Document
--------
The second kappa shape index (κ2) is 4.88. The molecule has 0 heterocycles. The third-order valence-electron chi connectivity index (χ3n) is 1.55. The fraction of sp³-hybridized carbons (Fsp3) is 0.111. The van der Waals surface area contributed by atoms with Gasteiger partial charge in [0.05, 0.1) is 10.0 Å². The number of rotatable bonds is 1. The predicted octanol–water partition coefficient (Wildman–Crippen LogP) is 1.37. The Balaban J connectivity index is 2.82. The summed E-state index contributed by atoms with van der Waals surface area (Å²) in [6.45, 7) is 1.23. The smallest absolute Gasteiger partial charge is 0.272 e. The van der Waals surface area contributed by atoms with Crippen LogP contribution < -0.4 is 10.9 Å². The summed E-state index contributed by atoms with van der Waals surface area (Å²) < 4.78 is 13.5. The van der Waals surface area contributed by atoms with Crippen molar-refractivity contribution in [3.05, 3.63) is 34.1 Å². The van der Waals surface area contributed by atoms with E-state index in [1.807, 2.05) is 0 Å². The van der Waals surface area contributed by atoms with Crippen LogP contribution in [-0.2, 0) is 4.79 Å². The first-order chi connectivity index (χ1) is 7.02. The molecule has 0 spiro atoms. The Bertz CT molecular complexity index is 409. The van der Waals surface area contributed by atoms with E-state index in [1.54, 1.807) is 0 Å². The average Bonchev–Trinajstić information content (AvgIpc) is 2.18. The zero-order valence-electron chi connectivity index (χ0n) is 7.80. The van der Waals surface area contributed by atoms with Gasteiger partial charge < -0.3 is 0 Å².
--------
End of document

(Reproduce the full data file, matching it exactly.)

The second kappa shape index (κ2) is 4.88. The molecule has 0 heterocycles. The third-order valence-electron chi connectivity index (χ3n) is 1.55. The fraction of sp³-hybridized carbons (Fsp3) is 0.111. The van der Waals surface area contributed by atoms with Gasteiger partial charge in [0.05, 0.1) is 10.0 Å². The number of rotatable bonds is 1. The predicted octanol–water partition coefficient (Wildman–Crippen LogP) is 1.37. The Balaban J connectivity index is 2.82. The summed E-state index contributed by atoms with van der Waals surface area (Å²) in [6.45, 7) is 1.23. The smallest absolute Gasteiger partial charge is 0.272 e. The van der Waals surface area contributed by atoms with Crippen LogP contribution < -0.4 is 10.9 Å². The summed E-state index contributed by atoms with van der Waals surface area (Å²) < 4.78 is 13.5. The van der Waals surface area contributed by atoms with Crippen molar-refractivity contribution in [3.05, 3.63) is 34.1 Å². The van der Waals surface area contributed by atoms with E-state index in [1.807, 2.05) is 0 Å². The van der Waals surface area contributed by atoms with Crippen LogP contribution in [-0.2, 0) is 4.79 Å². The first-order chi connectivity index (χ1) is 7.02. The molecule has 0 spiro atoms. The Bertz CT molecular complexity index is 409. The van der Waals surface area contributed by atoms with E-state index in [1.54, 1.807) is 0 Å². The average Bonchev–Trinajstić information content (AvgIpc) is 2.18. The zero-order valence-electron chi connectivity index (χ0n) is 7.80. The van der Waals surface area contributed by atoms with Gasteiger partial charge < -0.3 is 0 Å².